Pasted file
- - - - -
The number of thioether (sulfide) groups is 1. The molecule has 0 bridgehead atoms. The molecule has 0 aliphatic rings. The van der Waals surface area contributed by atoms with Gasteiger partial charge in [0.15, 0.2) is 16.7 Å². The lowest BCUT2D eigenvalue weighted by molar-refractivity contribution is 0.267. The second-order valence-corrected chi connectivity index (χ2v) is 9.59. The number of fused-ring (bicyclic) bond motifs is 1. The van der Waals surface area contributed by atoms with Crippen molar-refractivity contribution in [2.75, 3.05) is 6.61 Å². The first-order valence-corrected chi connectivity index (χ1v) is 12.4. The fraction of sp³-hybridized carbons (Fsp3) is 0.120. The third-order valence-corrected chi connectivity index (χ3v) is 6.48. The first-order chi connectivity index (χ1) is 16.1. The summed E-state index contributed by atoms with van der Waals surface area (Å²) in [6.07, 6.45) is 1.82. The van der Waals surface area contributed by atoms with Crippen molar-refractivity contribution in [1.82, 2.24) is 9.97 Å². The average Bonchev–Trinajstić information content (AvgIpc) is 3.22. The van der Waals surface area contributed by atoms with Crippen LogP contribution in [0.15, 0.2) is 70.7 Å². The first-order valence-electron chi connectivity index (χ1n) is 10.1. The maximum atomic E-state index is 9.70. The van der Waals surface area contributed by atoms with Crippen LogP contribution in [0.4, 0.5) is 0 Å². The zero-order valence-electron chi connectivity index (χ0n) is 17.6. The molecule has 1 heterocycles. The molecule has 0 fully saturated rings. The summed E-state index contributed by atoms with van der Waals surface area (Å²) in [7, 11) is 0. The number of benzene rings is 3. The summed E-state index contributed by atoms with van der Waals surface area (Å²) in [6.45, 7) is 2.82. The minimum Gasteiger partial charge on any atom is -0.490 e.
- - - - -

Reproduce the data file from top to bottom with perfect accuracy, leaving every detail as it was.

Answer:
The number of thioether (sulfide) groups is 1. The molecule has 0 bridgehead atoms. The molecule has 0 aliphatic rings. The van der Waals surface area contributed by atoms with Gasteiger partial charge in [0.15, 0.2) is 16.7 Å². The lowest BCUT2D eigenvalue weighted by molar-refractivity contribution is 0.267. The second-order valence-corrected chi connectivity index (χ2v) is 9.59. The number of fused-ring (bicyclic) bond motifs is 1. The van der Waals surface area contributed by atoms with Crippen molar-refractivity contribution in [2.75, 3.05) is 6.61 Å². The first-order valence-corrected chi connectivity index (χ1v) is 12.4. The fraction of sp³-hybridized carbons (Fsp3) is 0.120. The third-order valence-corrected chi connectivity index (χ3v) is 6.48. The first-order chi connectivity index (χ1) is 16.1. The summed E-state index contributed by atoms with van der Waals surface area (Å²) in [6.07, 6.45) is 1.82. The van der Waals surface area contributed by atoms with Crippen molar-refractivity contribution in [1.82, 2.24) is 9.97 Å². The average Bonchev–Trinajstić information content (AvgIpc) is 3.22. The van der Waals surface area contributed by atoms with Crippen LogP contribution in [0.15, 0.2) is 70.7 Å². The first-order valence-electron chi connectivity index (χ1n) is 10.1. The maximum atomic E-state index is 9.70. The van der Waals surface area contributed by atoms with Crippen LogP contribution in [0.4, 0.5) is 0 Å². The zero-order valence-electron chi connectivity index (χ0n) is 17.6. The molecule has 1 heterocycles. The molecule has 0 fully saturated rings. The summed E-state index contributed by atoms with van der Waals surface area (Å²) in [7, 11) is 0. The number of benzene rings is 3. The summed E-state index contributed by atoms with van der Waals surface area (Å²) in [6.45, 7) is 2.82. The minimum Gasteiger partial charge on any atom is -0.490 e.